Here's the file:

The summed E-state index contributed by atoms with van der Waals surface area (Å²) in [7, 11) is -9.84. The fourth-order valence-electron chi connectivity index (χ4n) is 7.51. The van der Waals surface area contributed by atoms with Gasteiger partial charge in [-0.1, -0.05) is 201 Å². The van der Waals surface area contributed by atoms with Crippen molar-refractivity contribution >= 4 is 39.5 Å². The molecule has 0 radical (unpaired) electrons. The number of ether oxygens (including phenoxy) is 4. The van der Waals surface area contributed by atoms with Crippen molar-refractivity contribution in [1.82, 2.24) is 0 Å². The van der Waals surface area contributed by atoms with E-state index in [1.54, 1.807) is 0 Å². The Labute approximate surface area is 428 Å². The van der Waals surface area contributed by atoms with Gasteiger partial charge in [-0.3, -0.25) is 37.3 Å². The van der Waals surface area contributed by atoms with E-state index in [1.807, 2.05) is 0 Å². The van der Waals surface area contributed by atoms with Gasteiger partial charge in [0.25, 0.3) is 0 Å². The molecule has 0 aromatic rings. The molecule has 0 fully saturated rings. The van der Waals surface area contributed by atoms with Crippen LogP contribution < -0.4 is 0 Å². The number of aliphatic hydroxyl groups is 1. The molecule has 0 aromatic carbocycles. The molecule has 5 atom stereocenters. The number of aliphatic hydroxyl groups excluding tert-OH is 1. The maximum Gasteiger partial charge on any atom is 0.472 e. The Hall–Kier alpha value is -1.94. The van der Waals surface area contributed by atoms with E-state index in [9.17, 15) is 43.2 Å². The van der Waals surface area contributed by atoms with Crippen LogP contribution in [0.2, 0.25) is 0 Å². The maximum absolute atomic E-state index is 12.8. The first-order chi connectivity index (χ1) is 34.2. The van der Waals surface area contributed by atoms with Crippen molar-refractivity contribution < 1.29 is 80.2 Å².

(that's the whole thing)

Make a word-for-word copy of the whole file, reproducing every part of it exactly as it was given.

The summed E-state index contributed by atoms with van der Waals surface area (Å²) in [7, 11) is -9.84. The fourth-order valence-electron chi connectivity index (χ4n) is 7.51. The van der Waals surface area contributed by atoms with Gasteiger partial charge in [-0.1, -0.05) is 201 Å². The van der Waals surface area contributed by atoms with Crippen molar-refractivity contribution >= 4 is 39.5 Å². The molecule has 0 radical (unpaired) electrons. The number of ether oxygens (including phenoxy) is 4. The van der Waals surface area contributed by atoms with Crippen molar-refractivity contribution in [1.82, 2.24) is 0 Å². The van der Waals surface area contributed by atoms with E-state index in [1.54, 1.807) is 0 Å². The Labute approximate surface area is 428 Å². The van der Waals surface area contributed by atoms with Gasteiger partial charge in [-0.3, -0.25) is 37.3 Å². The van der Waals surface area contributed by atoms with E-state index in [1.807, 2.05) is 0 Å². The van der Waals surface area contributed by atoms with Gasteiger partial charge in [0.25, 0.3) is 0 Å². The molecule has 0 aromatic rings. The molecule has 0 fully saturated rings. The van der Waals surface area contributed by atoms with Crippen LogP contribution < -0.4 is 0 Å². The number of aliphatic hydroxyl groups is 1. The molecule has 0 aromatic carbocycles. The molecule has 5 atom stereocenters. The number of aliphatic hydroxyl groups excluding tert-OH is 1. The maximum Gasteiger partial charge on any atom is 0.472 e. The Hall–Kier alpha value is -1.94. The van der Waals surface area contributed by atoms with E-state index in [9.17, 15) is 43.2 Å². The van der Waals surface area contributed by atoms with Crippen LogP contribution in [0.2, 0.25) is 0 Å². The maximum absolute atomic E-state index is 12.8. The first-order chi connectivity index (χ1) is 34.2. The van der Waals surface area contributed by atoms with Crippen molar-refractivity contribution < 1.29 is 80.2 Å².